If Canadians have come to expect guaranteed premiums for their critical illness insurance, will they continue to get them? Some reinsurers would have the industry think the answer is no. But many insurance companies are fighting for the opposite!
Last year The Insurance Journal reported that reinsurers were putting pressure on the industry to reduce guarantees on critical illness insurance (CI) products. The pressure has increased since Swiss Re, which is said to have the largest CI market share in Canada, recently announced it would no longer sign any new treaties for CI products with guarantees.
The Insurance Journal also learned that RGA has followed Swiss Re’s lead, and will no longer renew, or sign any new treaties for CI products with guarantees. RGA’s market share, however, is small in comparison. David Pelletier, Executive Vice-President of Development at RGA estimates that its market share is less than five percent.
As a result, the general feeling among brokers – and some insurance companies – is that it is just a matter of time before guaranteed level premiums are gone.
Alphonso Franco, a broker who specializes in the sale of CI products, and who recently hosted the World Critical Illness Conference in Vancouver this past January, declared to the packed house of approximately 600: “In my personal opinion, you had better sell those policies now because guaranteed premiums are not going to be around much longer!”
Many others share this sentiment, but their predicted life expectancy of CI premium guarantees might be pessimistically short. Insurance companies are fighting to keep the guarantees the way they are, and none of the reinsurers, including Swiss Re and RGA, have made any moves to enforce changes to current treaties.
Mr. Pelletier, who is also the President of the Canadian Institute of Actuaries, maintains that guarantees were the wrong way to go and was a severe mistake on the part of the reinsurers. Nonetheless, he says it could be two to three years down the road before any changes are made.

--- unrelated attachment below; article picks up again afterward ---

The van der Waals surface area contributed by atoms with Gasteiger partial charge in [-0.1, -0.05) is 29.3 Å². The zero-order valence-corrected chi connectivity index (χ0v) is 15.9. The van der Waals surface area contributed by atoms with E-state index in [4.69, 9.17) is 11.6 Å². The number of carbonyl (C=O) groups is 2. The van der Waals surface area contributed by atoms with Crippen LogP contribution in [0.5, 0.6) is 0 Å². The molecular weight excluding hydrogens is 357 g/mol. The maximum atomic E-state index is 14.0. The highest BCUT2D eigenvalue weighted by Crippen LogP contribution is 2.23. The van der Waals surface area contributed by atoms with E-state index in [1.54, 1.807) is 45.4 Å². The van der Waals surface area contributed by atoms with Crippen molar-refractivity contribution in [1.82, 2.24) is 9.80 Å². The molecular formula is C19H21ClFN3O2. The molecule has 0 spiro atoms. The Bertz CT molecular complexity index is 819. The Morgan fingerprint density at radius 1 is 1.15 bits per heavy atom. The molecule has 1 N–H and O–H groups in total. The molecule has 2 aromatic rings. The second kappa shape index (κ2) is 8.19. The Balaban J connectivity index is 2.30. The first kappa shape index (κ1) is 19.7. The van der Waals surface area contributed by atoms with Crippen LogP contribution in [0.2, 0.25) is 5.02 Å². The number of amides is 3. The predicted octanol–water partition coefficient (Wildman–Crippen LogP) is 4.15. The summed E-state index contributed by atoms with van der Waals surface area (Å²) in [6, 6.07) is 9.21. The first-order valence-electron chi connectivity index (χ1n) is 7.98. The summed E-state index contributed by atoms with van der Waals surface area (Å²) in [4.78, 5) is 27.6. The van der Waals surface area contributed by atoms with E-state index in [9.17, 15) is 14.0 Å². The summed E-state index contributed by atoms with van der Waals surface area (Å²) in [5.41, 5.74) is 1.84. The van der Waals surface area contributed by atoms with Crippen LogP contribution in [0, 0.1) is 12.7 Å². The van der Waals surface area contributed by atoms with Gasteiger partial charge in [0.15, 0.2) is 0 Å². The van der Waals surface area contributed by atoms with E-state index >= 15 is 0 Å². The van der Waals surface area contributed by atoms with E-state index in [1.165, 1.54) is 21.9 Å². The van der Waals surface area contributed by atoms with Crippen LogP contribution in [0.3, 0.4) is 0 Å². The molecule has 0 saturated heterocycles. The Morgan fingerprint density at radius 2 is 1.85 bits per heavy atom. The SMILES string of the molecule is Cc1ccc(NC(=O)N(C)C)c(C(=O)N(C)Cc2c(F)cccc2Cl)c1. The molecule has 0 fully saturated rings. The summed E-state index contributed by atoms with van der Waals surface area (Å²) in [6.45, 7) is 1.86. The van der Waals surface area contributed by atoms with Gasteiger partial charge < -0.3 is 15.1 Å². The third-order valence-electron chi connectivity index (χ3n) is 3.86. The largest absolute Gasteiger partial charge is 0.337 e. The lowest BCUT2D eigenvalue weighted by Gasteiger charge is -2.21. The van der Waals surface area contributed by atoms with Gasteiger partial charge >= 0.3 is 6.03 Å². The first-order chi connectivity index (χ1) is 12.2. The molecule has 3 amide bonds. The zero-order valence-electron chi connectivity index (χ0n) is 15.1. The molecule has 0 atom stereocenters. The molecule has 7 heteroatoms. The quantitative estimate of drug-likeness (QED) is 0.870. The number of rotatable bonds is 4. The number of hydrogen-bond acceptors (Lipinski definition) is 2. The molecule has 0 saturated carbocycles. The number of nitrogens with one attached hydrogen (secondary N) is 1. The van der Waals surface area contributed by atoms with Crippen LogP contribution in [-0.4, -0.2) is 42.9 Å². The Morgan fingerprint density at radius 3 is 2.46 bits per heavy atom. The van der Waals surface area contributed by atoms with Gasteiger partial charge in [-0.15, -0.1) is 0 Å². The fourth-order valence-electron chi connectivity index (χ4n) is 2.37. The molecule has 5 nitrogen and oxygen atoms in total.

“We do not want to hurt the companies,” explains Mr. Pelletier. “Nor do we want to damage the client relationship.” Why do the companies not want to give up the guarantees? “Competition,” he replies. “Guaranteed renewable premiums are a strange idea in Canada. Consumers feel they are better off with guarantees.”
The reasons for deep-sixing the guarantees are many. Reinsurers such as Swiss Re and RGA argue that claims are too high and with the advances in medical treatments and diagnostic technologies, the detection rate of illnesses could skyrocket.
However, none of the insurance companies The Insurance Journal spoke to had this experience. Just the opposite in fact.
Teresa Walkey, position at Manulife Financial, says that claims are falling well within pricing expectations. It is the same story with Sun Life Financial and RBC Insurance.
“We are not feeling pressure [to change the guarantees] from our reinsurer,” says Ms. Walkey. “We have certainly had a lot of conversations. We, and our reinsurer, are comfortable that we are on solid ground and that our guarantees are sustainable.”
“We are watching [claims] carefully,” says Ms. Walkey. “Every carrier is to see what kind of experience is coming in given the relative newness of this product in Canada. But we have the older block of business in Canada, from Commercial Union.”